There’s no right way to grieve, to say goodbye or to move on. There’s no timeline for acceptance or mourning. There are moments of deep sorrow and longing just as there are moments of numbness to all the emotions involved in the death of someone close. Thursday, however, was a time of remembrance and an opportunity to celebrate Keith Joseph Sr. and Keith Joseph Jr., a pair of men and a pair of Bulldogs whose impact on the world around them was felt in a profound and loving manner.
Just as teams celebrate at the end of great seasons, so too did the Mississippi State family celebrate at the end of two great lives. In a memorial service on MSU’s campus, the lives of the two men were remembered, an emphasis given by all to hold on to the legacy they each left behind.
“These two men, father and son, made the world a better place,” said University President Mark Keenum. “They will live on in our memories.”
When head football coach Dan Mullen spoke, he called it a celebration of life, the tears in his eyes and the catch in his throat not preventing him from sharing what an inspiration father and son both were to him, to those around them and even to those who never knew them. Mullen acknowledged how easy it can be to take for granted the people you see every day, never realizing the impact they have on you until they’re gone.
As he looked back at a model father and a dedicated son, he knew what meaning they had in his life.
“Keith Sr. and Keith Jr. will be with so many people, burned into their hearts, burned into their minds. Their legacy will be with them forever,” Mullen said.
In remembrance of Sr., former MSU teammate Sleepy Robinson spoke of a man he considered his brother, a “great football player” and a tremendous friend and family man. Current defensive line coach David Turner spoke about the father of a son he was recruiting, a role model who refused to let Jr. fall behind in academics, athletics or any part of his life.
Turner, too, shared the way each touched his life, considering the great person Joseph Jr. was to be a direct result of the tremendous man Joseph Sr. was, as well. Turner always heard people tell him what a wonderful player and young man he was getting when Joseph Jr. decided to play for the Bulldogs, though he never knew how much that person would change his life in such a short time.
“Everything that you heard about him, everything you wanted to believe about him, was true,” Turner said. “His legacy was to be the best, be great, at whatever he was doing … That’s a tribute to his father and his mother.”
The impact Joseph Jr. had on his teammates was significant, as well, and meaningful despite the short time they had together. Senior defensive end Ryan Brown shared the story of the first time he was around the new freshman defensive lineman.
Doing team sprints during workouts in the summer, Brown always expected to finish first. But that day, while he was running, he saw a fast, lanky kid pass by him. Every sprint, it was the same. Whoever this Joseph kid was, he had come to work.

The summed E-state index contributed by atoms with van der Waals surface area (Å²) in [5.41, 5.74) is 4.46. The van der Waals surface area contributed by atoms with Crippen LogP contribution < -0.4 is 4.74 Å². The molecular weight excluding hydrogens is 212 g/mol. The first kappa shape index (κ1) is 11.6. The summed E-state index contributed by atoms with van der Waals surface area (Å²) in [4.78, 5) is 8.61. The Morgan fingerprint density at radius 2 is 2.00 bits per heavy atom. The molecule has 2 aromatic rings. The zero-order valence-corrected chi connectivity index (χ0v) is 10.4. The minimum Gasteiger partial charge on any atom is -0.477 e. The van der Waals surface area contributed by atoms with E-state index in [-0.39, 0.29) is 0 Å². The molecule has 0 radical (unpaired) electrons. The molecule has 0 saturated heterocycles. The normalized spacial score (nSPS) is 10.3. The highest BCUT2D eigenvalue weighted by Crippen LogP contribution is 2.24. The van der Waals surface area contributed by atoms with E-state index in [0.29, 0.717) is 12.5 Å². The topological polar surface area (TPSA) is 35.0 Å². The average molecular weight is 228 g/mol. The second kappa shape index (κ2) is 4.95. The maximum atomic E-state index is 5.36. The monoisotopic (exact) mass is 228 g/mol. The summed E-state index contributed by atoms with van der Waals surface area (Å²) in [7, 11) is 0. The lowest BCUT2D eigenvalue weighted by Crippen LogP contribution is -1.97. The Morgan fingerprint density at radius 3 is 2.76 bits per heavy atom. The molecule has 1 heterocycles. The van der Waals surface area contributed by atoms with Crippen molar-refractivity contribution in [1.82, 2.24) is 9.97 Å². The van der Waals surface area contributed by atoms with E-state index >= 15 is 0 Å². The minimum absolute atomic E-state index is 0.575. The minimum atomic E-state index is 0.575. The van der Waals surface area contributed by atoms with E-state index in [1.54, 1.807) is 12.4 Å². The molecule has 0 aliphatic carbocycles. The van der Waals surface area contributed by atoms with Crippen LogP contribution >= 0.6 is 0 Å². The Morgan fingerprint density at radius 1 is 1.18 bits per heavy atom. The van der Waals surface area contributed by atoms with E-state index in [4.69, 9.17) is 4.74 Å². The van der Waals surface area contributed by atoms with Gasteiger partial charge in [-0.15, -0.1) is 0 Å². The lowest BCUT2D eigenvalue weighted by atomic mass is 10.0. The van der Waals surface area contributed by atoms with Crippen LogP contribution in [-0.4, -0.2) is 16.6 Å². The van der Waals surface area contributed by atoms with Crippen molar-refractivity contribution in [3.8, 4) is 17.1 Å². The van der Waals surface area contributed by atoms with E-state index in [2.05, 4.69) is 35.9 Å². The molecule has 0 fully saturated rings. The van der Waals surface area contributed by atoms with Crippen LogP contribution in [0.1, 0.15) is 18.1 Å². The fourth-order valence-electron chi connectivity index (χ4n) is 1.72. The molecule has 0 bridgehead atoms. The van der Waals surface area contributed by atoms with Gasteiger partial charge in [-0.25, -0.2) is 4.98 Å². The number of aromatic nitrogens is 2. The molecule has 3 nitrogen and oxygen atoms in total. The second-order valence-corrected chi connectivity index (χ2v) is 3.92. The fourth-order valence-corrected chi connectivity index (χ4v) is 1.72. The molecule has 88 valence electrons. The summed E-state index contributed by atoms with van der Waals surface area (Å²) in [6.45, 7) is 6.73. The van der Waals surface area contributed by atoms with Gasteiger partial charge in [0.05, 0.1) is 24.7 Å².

When they returned to the locker room after the running session, Brown, the leader of the defensive line, approached the new kid in the group.
“If you keep working that hard, you’re gonna sweat your jersey off,” Brown told Joseph Jr. “That’s when I first saw him smile.”
That smile, that big, wide and bright smile, was brought up by all who told stories about their lost friend. As hard as he worked, Joseph Jr. took an equal amount of enjoyment in living his life, just like the father whose footsteps he always followed.
“I think God brings people in your life to teach you things,” Brown said. “Those are the two lessons Keith taught us.”
It’s an odd thing, the way human emotions work, when grief and joy are paired together, as the memories of great men can bring equally great sorrow. The exhortation from speakers at the service was to embrace those memories and understand that it’s OK to be happy again, OK to laugh and certainly OK to smile the same big smile Joseph Jr. was known for. And as he smiled, so too did he work, and carrying on both parts of his legacy is important to those who knew either man.
“Keep pressing on,” Robinson said as he spoke about Joseph Sr. “We’ve got a big game this week and he would have it no other way. Push forward, one play at a time.”
As the ceremony wound to a close, the crowd clapped and cried, smiled and hugged as the gospel song ‘Troubles Don’t Last Always’ serenaded the mourning and celebrating men and women there to honor the Joseph men.
Weeping may endure for a night.
Keep the faith it will be alright.
I’m so glad trouble don’t last always.
No, it won’t last always.
The pain will heal, but the two men will never be forgotten for what they gave to those they knew.
“It’s time like these that make you wonder, as we lead our lives, are we leaving the proper legacy?” Mullen asked as his thoughts turned to the memories and inspirations of Joseph Jr. and Sr. “I don’t know if you could leave a better legacy behind.”